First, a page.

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    Dr. Goldberg
    bipoet001 posted:
    I'm sorry to ask you something you've probably answered before but there seems to be two groups of thought on rapid cycling. The DMS says over 4 times a year but those diagnosed in the last 15 years take this as changing moods every hour. I work with students who have been diagnosed early on and they use their diagnosis a reason for having no control or coping skills other then blowing up. Most have medications but take them at will. As I have 3 girls and 1 boy with this, 18-24, the combo can be very disruptive. Being diagnosed myself with manic-depression in 1983, I recall being happy to take meds and therapy in an effort not to waste more of my life. What do I do when doctors tell kids they cycle every hour and its medical. David
    Anneinside responded:
    Great question. I'll be looking forward to an answer from Dr. G.
    Joseph F Goldberg, MD responded:
    Dear bipoet001,

    The term "rapid cycling" was coined in 1974 to describe bipolar patients for whom lithium doesn't work well to prevent relapses. It turned out then that the best predictor of lithium failure was having 4 or more episodes per year. This occurs in about 10-15% of people with bipolar disorder. An episode was, and is, not simply fast mood swings, but, rather, a collection of other signs and symptoms that involve less sleep, fast thinking, fast speech, high energy, etc., lasting for some number of days -- not hours.

    Somehow, somewhere along the line, the technical term "rapid cycling" became vernacularized to mean moods that change within a day -- a phenomenon that has nothing to do with the research on rapid cycling, or for that matter, on the definition of bipolar disorder. Moods that change "every hour" may be somehow related to bipolar disorder if they involve high energy, not needing sleep, and other physical changes from one's baseline -- but moods that change quickly within a day are better described as "lability" and could represent a vast number of other types of phenomena than bipolar disorder, including borderline personality disorder (particularly when mood "cycles" are triggered by interpersonal conflicts or sensitivities), drug abuse, ADD, and impulse control disorders, among other factors. Interestingly, no research has ever studied the effect of "mood stabilizers" on moment-to-moment mood changes; mood stabilizers have only been studied to treat distinct episodes of mania or of depression.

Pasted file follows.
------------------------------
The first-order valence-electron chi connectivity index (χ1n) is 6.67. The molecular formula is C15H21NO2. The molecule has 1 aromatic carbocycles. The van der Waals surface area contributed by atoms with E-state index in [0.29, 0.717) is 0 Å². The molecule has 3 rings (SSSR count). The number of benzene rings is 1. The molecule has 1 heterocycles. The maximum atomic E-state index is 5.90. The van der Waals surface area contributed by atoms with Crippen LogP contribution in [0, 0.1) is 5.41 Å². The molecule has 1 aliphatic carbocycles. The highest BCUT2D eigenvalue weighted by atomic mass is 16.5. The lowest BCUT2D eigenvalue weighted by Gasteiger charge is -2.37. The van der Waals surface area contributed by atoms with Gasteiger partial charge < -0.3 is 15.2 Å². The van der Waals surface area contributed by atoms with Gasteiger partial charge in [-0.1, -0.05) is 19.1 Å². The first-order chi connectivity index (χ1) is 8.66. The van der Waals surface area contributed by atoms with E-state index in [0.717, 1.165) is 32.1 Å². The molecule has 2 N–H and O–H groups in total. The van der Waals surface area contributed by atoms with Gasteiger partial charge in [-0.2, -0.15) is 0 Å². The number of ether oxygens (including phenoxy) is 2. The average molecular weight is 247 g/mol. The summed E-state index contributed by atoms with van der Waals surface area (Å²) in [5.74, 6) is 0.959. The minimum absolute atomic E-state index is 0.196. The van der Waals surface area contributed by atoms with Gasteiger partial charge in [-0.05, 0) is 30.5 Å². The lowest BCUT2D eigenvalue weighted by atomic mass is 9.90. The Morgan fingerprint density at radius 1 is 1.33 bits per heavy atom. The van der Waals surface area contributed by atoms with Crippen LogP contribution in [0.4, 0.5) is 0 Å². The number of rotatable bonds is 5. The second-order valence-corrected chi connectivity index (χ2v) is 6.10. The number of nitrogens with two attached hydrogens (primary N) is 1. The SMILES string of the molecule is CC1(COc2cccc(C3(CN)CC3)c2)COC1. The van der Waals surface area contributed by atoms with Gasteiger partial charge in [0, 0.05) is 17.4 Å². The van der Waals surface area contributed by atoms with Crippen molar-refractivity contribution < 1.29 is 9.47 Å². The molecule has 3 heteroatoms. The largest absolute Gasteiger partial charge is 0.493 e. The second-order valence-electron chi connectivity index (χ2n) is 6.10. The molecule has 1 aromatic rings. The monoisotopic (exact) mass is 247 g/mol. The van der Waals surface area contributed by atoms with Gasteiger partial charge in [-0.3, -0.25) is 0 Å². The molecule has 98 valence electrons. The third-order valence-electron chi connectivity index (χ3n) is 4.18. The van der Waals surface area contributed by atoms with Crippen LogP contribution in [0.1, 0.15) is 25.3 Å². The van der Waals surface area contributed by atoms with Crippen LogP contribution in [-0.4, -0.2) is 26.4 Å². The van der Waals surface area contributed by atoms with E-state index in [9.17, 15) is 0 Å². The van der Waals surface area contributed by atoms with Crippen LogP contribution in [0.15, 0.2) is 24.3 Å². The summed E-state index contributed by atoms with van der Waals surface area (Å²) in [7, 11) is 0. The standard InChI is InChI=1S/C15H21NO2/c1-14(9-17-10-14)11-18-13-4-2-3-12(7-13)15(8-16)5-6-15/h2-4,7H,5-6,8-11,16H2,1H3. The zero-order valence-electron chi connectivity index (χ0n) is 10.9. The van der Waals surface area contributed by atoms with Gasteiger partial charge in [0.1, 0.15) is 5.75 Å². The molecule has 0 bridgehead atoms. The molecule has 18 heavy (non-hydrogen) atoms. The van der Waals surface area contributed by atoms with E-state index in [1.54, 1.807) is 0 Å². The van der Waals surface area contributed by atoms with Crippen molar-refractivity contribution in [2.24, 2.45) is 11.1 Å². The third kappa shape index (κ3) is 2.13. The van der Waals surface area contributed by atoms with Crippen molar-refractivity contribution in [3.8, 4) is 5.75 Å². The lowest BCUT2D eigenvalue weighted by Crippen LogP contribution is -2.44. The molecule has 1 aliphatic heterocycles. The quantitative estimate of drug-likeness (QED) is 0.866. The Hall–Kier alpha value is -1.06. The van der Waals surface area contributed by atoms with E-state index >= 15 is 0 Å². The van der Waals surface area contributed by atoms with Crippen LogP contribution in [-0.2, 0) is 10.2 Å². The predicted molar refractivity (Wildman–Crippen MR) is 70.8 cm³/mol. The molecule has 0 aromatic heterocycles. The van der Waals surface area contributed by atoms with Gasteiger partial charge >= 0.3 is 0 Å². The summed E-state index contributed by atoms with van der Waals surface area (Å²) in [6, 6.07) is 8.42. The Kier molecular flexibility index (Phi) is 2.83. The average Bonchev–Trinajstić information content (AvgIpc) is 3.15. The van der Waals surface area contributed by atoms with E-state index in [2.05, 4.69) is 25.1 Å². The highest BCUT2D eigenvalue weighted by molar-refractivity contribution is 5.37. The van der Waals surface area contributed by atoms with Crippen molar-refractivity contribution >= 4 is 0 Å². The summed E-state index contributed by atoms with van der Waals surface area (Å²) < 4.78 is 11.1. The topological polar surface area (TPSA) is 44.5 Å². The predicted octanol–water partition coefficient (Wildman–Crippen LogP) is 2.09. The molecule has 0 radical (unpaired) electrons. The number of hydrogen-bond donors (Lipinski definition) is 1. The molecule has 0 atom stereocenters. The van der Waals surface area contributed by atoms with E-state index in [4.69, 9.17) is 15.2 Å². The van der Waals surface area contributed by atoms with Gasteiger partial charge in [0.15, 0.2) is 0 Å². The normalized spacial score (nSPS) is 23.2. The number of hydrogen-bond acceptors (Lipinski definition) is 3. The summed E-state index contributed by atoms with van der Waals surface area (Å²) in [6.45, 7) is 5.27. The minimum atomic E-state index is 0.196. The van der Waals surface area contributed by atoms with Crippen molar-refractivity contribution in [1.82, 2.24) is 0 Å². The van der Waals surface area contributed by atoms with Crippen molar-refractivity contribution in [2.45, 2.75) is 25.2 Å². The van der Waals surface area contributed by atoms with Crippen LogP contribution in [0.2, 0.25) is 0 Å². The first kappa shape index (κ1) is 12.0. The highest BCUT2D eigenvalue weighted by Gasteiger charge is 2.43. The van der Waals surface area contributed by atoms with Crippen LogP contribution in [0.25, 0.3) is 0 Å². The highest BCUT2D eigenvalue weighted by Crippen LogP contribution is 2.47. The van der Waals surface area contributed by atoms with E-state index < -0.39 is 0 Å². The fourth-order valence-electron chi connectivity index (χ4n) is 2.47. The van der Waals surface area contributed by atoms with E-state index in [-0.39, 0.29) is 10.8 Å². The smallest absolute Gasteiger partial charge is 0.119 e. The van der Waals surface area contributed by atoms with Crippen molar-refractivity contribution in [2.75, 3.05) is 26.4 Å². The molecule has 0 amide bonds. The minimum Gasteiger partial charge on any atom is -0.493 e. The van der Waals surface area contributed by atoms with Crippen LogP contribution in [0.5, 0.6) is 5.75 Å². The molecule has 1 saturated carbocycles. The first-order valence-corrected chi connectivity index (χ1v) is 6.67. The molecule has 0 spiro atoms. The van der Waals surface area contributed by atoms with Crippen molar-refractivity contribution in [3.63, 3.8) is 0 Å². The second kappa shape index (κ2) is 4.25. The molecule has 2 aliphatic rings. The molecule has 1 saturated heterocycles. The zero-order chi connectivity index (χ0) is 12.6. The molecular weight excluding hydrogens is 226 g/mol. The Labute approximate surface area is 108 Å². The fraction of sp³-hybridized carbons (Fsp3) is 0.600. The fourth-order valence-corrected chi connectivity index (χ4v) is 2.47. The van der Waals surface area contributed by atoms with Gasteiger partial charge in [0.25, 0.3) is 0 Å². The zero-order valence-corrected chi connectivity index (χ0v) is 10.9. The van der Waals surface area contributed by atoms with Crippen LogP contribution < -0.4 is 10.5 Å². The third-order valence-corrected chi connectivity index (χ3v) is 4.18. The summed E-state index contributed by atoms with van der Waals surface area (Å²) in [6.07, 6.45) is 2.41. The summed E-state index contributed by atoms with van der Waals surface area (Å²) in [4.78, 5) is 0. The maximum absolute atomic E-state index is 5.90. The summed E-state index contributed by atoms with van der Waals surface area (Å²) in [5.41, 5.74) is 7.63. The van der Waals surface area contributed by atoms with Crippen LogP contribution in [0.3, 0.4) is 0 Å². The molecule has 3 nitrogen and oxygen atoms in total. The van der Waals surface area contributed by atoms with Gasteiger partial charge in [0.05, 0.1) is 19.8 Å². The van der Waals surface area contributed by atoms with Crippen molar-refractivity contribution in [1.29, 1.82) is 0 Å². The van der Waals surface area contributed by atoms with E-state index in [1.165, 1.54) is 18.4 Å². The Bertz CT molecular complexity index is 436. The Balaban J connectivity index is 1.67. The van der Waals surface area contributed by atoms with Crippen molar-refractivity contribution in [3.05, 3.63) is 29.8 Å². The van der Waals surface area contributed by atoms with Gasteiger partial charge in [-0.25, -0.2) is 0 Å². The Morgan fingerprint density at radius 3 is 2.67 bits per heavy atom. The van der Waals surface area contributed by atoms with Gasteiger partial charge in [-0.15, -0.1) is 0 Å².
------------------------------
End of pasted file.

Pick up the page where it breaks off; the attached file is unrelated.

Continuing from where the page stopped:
The DSM-V is changing the primary criteria for diagnosing bipolar mania/hypomania to include "increased energy" as a necessary and defining symptom, alongside euphoria or irrritability, as one means to help clarify that mood changes alone do not necessarily equal bipolar disorder.

    Dr. G.
    bipoet001 replied to Joseph F Goldberg, MD's response:
    Thank you so much, Doctor Goldberg. I will convey your answer to my students. If I can bother you for one more thing, these same students have also developed a belief that lithium is a dangerous or very heavy medication. Having taken it successfully since 1983, I know better but somehow the psychiatrists in my area must be providing this informtion to their young patients or the parents. When it has come up I've asked if anyone has asked their doctor to try lithium, but they all tell me it is bascically poison. Any suggestions? These are community college kids who need to find some solid ground for their lives and I'm trying to help them. Thank you. David
    bipoet001 replied to bipoet001's response:
    By way of explanation, I teach poetry, cartooning and creative writing - subjects in which I generally ask students to dive into their individual creative cores. It is just the large number of students diagnosed with bipolar in their mid teens that as a group hold ideas I'm finding hard to handle in their work and conduct. Thank you again. David
    Joseph F Goldberg, MD replied to bipoet001's response:
    Dear David,

    Well, I think you can tell them that they have been misinformed. Lithium remains the gold standard treatment for bipolar disorder. Because it has long been generic, no drug company promotes it, and unfortunately some (many?) doctors may get some (much?) of their information about treatments not from textbooks and medical journals or firsthand experience but from advertisements from drug manufacturers.

    I don't know what a "heavy" drug might ask what they think they mean by this. Any drug, anywhere in medicine, either is or isn't effective for a given problem. Perhaps they are referring to side effects? Just about all treatments have side effects -- even placebos -- and I don't think the side effects of lithium when properly monitored are particularly more onerous than any other treatments for bipolar disorder.

    Poison is an interesting label. Tylenol or aspirin in overdose is poison. Coumadin, the blood thinner that saves lives when people have blood clots, is literally rat poison. Cancer chemotherapies are literally poisons meant to target rapidly dividing cells and save lives. Your students may have some misunderstandings and misconceptions about basic health and healthcare. Perhaps there is a course in basic health issues at the college you can steer them to to dispel myths?

    Dr. G.
    bipoet001 replied to Joseph F Goldberg, MD's response:
    Good Idea. Perhaps other faculty can help with this. Thank you. David

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